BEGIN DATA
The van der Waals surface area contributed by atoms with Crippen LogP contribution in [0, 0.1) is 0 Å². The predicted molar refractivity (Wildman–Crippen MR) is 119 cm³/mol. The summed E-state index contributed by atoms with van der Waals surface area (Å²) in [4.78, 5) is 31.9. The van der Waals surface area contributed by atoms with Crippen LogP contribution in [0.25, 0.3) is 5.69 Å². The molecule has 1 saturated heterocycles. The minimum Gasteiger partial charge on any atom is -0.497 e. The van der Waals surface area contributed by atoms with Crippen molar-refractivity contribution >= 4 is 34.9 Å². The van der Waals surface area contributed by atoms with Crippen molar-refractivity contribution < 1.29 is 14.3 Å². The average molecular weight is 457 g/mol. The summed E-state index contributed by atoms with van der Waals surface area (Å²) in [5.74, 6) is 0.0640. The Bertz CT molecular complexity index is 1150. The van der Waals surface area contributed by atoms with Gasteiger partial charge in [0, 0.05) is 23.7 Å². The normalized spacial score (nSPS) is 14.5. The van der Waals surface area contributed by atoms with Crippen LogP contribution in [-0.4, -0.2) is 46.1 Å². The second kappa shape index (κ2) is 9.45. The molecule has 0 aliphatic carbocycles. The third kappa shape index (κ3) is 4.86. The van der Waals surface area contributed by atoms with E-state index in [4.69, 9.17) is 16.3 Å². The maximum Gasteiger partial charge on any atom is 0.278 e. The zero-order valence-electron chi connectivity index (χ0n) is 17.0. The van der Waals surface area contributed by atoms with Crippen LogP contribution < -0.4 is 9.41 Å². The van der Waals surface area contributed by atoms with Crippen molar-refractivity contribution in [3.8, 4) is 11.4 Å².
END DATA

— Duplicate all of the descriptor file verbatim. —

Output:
The van der Waals surface area contributed by atoms with Crippen LogP contribution in [0, 0.1) is 0 Å². The predicted molar refractivity (Wildman–Crippen MR) is 119 cm³/mol. The summed E-state index contributed by atoms with van der Waals surface area (Å²) in [4.78, 5) is 31.9. The van der Waals surface area contributed by atoms with Crippen LogP contribution in [0.25, 0.3) is 5.69 Å². The molecule has 1 saturated heterocycles. The minimum Gasteiger partial charge on any atom is -0.497 e. The van der Waals surface area contributed by atoms with Crippen molar-refractivity contribution >= 4 is 34.9 Å². The van der Waals surface area contributed by atoms with Crippen molar-refractivity contribution < 1.29 is 14.3 Å². The average molecular weight is 457 g/mol. The summed E-state index contributed by atoms with van der Waals surface area (Å²) in [5.74, 6) is 0.0640. The Bertz CT molecular complexity index is 1150. The van der Waals surface area contributed by atoms with Gasteiger partial charge in [0, 0.05) is 23.7 Å². The normalized spacial score (nSPS) is 14.5. The van der Waals surface area contributed by atoms with Crippen LogP contribution in [-0.4, -0.2) is 46.1 Å². The second kappa shape index (κ2) is 9.45. The molecule has 0 aliphatic carbocycles. The third kappa shape index (κ3) is 4.86. The van der Waals surface area contributed by atoms with E-state index in [4.69, 9.17) is 16.3 Å². The maximum Gasteiger partial charge on any atom is 0.278 e. The zero-order valence-electron chi connectivity index (χ0n) is 17.0. The van der Waals surface area contributed by atoms with Crippen LogP contribution < -0.4 is 9.41 Å². The van der Waals surface area contributed by atoms with Crippen molar-refractivity contribution in [3.8, 4) is 11.4 Å².